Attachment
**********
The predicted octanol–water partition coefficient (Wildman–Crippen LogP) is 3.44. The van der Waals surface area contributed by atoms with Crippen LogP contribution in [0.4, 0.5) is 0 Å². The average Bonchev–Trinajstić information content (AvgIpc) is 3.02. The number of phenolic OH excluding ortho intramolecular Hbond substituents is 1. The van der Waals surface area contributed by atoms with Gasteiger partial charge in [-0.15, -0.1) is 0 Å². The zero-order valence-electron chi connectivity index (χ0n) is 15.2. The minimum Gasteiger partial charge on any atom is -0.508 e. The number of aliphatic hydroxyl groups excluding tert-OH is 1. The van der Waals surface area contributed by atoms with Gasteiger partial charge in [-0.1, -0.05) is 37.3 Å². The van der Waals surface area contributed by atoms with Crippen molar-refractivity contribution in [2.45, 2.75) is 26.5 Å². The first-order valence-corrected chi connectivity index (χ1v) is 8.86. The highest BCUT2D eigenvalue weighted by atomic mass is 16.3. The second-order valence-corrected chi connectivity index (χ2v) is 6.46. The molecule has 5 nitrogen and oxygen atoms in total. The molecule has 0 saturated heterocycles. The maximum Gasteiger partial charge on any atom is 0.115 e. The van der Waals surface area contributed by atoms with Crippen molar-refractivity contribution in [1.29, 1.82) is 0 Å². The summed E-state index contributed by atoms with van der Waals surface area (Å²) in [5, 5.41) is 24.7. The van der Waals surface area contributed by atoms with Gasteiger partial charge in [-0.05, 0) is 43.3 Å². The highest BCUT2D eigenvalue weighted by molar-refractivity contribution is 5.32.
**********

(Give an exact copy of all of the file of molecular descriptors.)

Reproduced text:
The predicted octanol–water partition coefficient (Wildman–Crippen LogP) is 3.44. The van der Waals surface area contributed by atoms with Crippen LogP contribution in [0.4, 0.5) is 0 Å². The average Bonchev–Trinajstić information content (AvgIpc) is 3.02. The number of phenolic OH excluding ortho intramolecular Hbond substituents is 1. The van der Waals surface area contributed by atoms with Gasteiger partial charge in [-0.15, -0.1) is 0 Å². The zero-order valence-electron chi connectivity index (χ0n) is 15.2. The minimum Gasteiger partial charge on any atom is -0.508 e. The number of aliphatic hydroxyl groups excluding tert-OH is 1. The van der Waals surface area contributed by atoms with Gasteiger partial charge in [-0.1, -0.05) is 37.3 Å². The van der Waals surface area contributed by atoms with Crippen molar-refractivity contribution in [2.45, 2.75) is 26.5 Å². The first-order valence-corrected chi connectivity index (χ1v) is 8.86. The highest BCUT2D eigenvalue weighted by atomic mass is 16.3. The second-order valence-corrected chi connectivity index (χ2v) is 6.46. The molecule has 5 nitrogen and oxygen atoms in total. The molecule has 0 saturated heterocycles. The maximum Gasteiger partial charge on any atom is 0.115 e. The van der Waals surface area contributed by atoms with Crippen molar-refractivity contribution in [1.29, 1.82) is 0 Å². The summed E-state index contributed by atoms with van der Waals surface area (Å²) in [5, 5.41) is 24.7. The van der Waals surface area contributed by atoms with Gasteiger partial charge in [-0.05, 0) is 43.3 Å². The highest BCUT2D eigenvalue weighted by molar-refractivity contribution is 5.32.